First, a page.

Whether you happen to be a teacher, a performer or a musical hobbyist, I'm sure that this thought has popped into your head once or twice: "Is it better to have a level of competency in a wide range of styles or to work toward mastery in one or two?"
As a preface to this response, it should be noted that I have often thought about this phrase in conjunction with where I am as a musician, and where I want to be in the future. So without making this subject too much of an erudite discussion, I wanted to highlight some points of interest when looking at these two conflictive ideas. Firstly, there are two real issues to be addressed when trying to break down the importance of being a great 'allrounder' and being a 'specialist'.
The first consideration is quite simple but hard to summarise, who decides what is important? Some professional musicians would argue that the opportunity for work in the form of gigs, teaching and producing is heavily reliant on the modern musician being infinitely versatile. This alludes to the basic idea that the market is the decider whether in the form of the audience, the customer or musical MD that hired you. Others may take a different approach by stating that there should be a greater emphasis on individuality to truly stand out. The next issue is perhaps a bit easier to conceptualise, what's important to you? Maybe you don't fall into the category of a professional musician and instead enjoy learning music as a pastime and are intrigued as to why you might benefit from broadening your horizons.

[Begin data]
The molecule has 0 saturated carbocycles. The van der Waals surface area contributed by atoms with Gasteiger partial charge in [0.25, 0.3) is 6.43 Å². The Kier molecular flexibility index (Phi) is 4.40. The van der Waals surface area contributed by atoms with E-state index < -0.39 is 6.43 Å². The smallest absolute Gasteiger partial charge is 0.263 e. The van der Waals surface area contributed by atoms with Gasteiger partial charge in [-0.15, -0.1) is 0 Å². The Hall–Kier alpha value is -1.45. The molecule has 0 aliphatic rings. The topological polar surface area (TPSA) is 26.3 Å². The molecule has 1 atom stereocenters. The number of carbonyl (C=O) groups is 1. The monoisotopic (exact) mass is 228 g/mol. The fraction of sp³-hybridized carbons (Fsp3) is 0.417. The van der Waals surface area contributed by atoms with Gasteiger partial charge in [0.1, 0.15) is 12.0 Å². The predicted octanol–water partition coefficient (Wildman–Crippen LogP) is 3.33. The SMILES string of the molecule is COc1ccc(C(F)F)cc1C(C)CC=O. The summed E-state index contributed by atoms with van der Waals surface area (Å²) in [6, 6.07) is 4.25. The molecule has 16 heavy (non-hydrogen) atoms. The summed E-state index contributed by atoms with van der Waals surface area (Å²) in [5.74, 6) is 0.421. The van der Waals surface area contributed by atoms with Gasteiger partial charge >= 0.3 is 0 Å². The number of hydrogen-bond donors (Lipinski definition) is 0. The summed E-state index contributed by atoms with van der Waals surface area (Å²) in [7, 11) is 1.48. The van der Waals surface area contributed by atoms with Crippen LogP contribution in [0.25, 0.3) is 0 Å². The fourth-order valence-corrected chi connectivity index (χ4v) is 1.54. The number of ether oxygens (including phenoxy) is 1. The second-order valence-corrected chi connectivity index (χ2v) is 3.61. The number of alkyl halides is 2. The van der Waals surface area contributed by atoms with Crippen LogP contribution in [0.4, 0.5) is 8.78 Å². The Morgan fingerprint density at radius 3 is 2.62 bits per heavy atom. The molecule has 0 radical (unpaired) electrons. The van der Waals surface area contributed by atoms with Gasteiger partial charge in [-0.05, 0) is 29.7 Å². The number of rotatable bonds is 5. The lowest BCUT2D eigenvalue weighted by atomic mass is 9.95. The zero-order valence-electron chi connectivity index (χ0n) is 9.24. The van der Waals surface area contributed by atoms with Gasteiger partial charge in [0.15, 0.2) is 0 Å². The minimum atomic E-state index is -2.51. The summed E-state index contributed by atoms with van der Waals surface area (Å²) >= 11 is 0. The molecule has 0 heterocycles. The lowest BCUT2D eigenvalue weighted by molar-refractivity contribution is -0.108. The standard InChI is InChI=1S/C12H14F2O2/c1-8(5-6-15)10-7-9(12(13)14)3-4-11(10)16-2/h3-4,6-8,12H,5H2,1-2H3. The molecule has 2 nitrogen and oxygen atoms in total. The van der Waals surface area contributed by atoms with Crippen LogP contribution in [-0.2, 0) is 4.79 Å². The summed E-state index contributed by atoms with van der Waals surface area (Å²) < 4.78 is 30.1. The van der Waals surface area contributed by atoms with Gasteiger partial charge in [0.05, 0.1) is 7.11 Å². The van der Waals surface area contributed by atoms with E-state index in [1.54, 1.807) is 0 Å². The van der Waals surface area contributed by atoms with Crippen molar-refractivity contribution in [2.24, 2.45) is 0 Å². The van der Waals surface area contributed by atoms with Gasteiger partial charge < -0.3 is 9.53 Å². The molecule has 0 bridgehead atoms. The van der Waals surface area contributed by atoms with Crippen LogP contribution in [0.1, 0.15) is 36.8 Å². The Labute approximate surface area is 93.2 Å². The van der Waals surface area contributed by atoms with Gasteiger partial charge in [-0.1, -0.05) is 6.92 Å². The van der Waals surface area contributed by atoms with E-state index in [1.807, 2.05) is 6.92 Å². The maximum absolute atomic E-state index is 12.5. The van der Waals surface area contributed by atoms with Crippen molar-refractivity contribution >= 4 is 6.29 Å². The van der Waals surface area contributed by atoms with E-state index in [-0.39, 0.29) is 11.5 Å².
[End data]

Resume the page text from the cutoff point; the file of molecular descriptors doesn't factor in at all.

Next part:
I think it's important for all musicians to have a broad knowledge of stylistic practices, as it's a good tool to have whether working in the studio or discovering new ideas by yourself in the practice room. Expanding your musical horizons has the added benefit of allowing you to establish a department of auxiliary knowledge to fall back on when functioning in unfamiliar musical territory. In truth, western music isn't as uniquely original as some might believe. Much of the music that we listen to today can be traced back to more fundamental genres. Contrary to popular belief, the basis of Metal and many of its sub-genres are closer to the fundamental columns of Blues and Folk music than the Classical music tradition. For several years there has been a growing faction of musicologists, artists and journalists who collectively believe that the old classification of musical genres is outdated and ill-fitting to the ever-changing music environment of today. Essentially, we are living in a time where the concept of the 'sub-genre' has exploded beyond comprehension and is now verging into meaninglessness. From the deconstructionist point of view, once we rid ourselves from old conventions and meanings, we begin to redress our values toward individualism through art.
Whilst it is universally true now that music and the access to music have never been easier, one might think that the need for professional musicians to be authentically versed in lots of different styles is imperative. Yet, the reality is that you can't be good at everything. There simply isn't time in one person's life to become a master of multiple disciplines. Take renowned classical pianists for instance, many of whom start at a very young age and have tens of thousands of hours invested in the specific practices of proper technique, theoretical understanding and an enormous library of genre-specific repertoire. Unfortunately, learning music isn't like riding a bike. It must remain fresh and constantly evolving. The obvious limitations of hours in the day prevent the classical pianist from spending the same hours and levels of concentration on learning the ins and outs of Bebop's stylistic practices. It's not to say that the classical pianist can't become a competent jazz player but rather, it is much harder to reach the same illustrious heights of musicianship. There will always exist outliers to dispel this notion, but for the majority of musicians looking to move towards mastery in a chosen discipline, this is a commonly accepted principle.